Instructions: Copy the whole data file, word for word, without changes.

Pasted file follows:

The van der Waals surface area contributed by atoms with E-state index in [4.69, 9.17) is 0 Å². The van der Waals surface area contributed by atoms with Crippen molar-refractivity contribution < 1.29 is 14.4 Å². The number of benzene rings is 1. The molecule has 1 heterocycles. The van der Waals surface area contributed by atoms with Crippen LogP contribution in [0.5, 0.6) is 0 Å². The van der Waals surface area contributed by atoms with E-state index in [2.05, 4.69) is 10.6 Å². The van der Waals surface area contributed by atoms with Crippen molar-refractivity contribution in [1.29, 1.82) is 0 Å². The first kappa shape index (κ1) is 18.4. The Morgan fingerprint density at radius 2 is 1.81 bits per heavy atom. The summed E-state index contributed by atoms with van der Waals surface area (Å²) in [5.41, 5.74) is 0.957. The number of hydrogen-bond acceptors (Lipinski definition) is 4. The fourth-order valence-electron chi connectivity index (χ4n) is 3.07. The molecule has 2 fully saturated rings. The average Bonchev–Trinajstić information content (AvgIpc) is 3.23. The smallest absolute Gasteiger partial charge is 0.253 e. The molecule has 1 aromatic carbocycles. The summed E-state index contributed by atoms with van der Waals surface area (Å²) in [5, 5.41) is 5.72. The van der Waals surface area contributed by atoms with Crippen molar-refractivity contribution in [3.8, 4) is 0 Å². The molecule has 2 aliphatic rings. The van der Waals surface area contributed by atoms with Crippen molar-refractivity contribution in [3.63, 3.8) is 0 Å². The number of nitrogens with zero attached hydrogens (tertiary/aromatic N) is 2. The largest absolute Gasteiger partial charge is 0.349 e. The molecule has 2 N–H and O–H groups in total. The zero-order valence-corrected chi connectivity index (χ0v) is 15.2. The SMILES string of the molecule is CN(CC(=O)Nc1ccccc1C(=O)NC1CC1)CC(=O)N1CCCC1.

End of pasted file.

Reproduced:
The van der Waals surface area contributed by atoms with E-state index in [4.69, 9.17) is 0 Å². The van der Waals surface area contributed by atoms with Crippen molar-refractivity contribution < 1.29 is 14.4 Å². The number of benzene rings is 1. The molecule has 1 heterocycles. The van der Waals surface area contributed by atoms with Crippen LogP contribution in [0.5, 0.6) is 0 Å². The van der Waals surface area contributed by atoms with E-state index in [2.05, 4.69) is 10.6 Å². The van der Waals surface area contributed by atoms with Crippen molar-refractivity contribution in [1.29, 1.82) is 0 Å². The first kappa shape index (κ1) is 18.4. The Morgan fingerprint density at radius 2 is 1.81 bits per heavy atom. The summed E-state index contributed by atoms with van der Waals surface area (Å²) in [5.41, 5.74) is 0.957. The number of hydrogen-bond acceptors (Lipinski definition) is 4. The fourth-order valence-electron chi connectivity index (χ4n) is 3.07. The molecule has 2 fully saturated rings. The average Bonchev–Trinajstić information content (AvgIpc) is 3.23. The smallest absolute Gasteiger partial charge is 0.253 e. The molecule has 1 aromatic carbocycles. The summed E-state index contributed by atoms with van der Waals surface area (Å²) in [5, 5.41) is 5.72. The van der Waals surface area contributed by atoms with Crippen molar-refractivity contribution in [3.8, 4) is 0 Å². The molecule has 2 aliphatic rings. The van der Waals surface area contributed by atoms with Crippen molar-refractivity contribution in [3.63, 3.8) is 0 Å². The number of nitrogens with zero attached hydrogens (tertiary/aromatic N) is 2. The largest absolute Gasteiger partial charge is 0.349 e. The molecule has 2 N–H and O–H groups in total. The zero-order valence-corrected chi connectivity index (χ0v) is 15.2. The SMILES string of the molecule is CN(CC(=O)Nc1ccccc1C(=O)NC1CC1)CC(=O)N1CCCC1.